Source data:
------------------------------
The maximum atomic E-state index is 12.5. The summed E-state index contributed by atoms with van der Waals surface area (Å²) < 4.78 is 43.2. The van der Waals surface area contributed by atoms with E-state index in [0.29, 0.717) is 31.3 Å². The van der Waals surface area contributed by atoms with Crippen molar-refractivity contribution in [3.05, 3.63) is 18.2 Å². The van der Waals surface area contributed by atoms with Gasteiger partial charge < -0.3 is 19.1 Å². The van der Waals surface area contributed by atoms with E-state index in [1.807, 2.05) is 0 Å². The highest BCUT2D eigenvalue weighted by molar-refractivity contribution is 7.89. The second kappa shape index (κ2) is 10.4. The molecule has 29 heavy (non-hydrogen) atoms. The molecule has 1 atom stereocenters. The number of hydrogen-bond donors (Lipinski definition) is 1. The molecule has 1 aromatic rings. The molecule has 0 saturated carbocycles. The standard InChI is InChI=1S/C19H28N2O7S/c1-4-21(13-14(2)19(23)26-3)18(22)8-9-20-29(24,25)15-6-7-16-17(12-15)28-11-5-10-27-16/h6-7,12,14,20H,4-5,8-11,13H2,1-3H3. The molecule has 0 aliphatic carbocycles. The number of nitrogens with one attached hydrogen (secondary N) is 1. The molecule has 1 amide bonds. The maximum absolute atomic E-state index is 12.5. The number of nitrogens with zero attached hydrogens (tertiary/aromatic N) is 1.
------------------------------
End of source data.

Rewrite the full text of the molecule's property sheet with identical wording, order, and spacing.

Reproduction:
The maximum atomic E-state index is 12.5. The summed E-state index contributed by atoms with van der Waals surface area (Å²) < 4.78 is 43.2. The van der Waals surface area contributed by atoms with E-state index in [0.29, 0.717) is 31.3 Å². The van der Waals surface area contributed by atoms with Crippen molar-refractivity contribution in [3.05, 3.63) is 18.2 Å². The van der Waals surface area contributed by atoms with Gasteiger partial charge < -0.3 is 19.1 Å². The van der Waals surface area contributed by atoms with E-state index in [1.807, 2.05) is 0 Å². The highest BCUT2D eigenvalue weighted by molar-refractivity contribution is 7.89. The second kappa shape index (κ2) is 10.4. The molecule has 29 heavy (non-hydrogen) atoms. The molecule has 1 atom stereocenters. The number of hydrogen-bond donors (Lipinski definition) is 1. The molecule has 1 aromatic rings. The molecule has 0 saturated carbocycles. The standard InChI is InChI=1S/C19H28N2O7S/c1-4-21(13-14(2)19(23)26-3)18(22)8-9-20-29(24,25)15-6-7-16-17(12-15)28-11-5-10-27-16/h6-7,12,14,20H,4-5,8-11,13H2,1-3H3. The molecule has 0 aliphatic carbocycles. The number of nitrogens with one attached hydrogen (secondary N) is 1. The molecule has 1 amide bonds. The maximum absolute atomic E-state index is 12.5. The number of nitrogens with zero attached hydrogens (tertiary/aromatic N) is 1.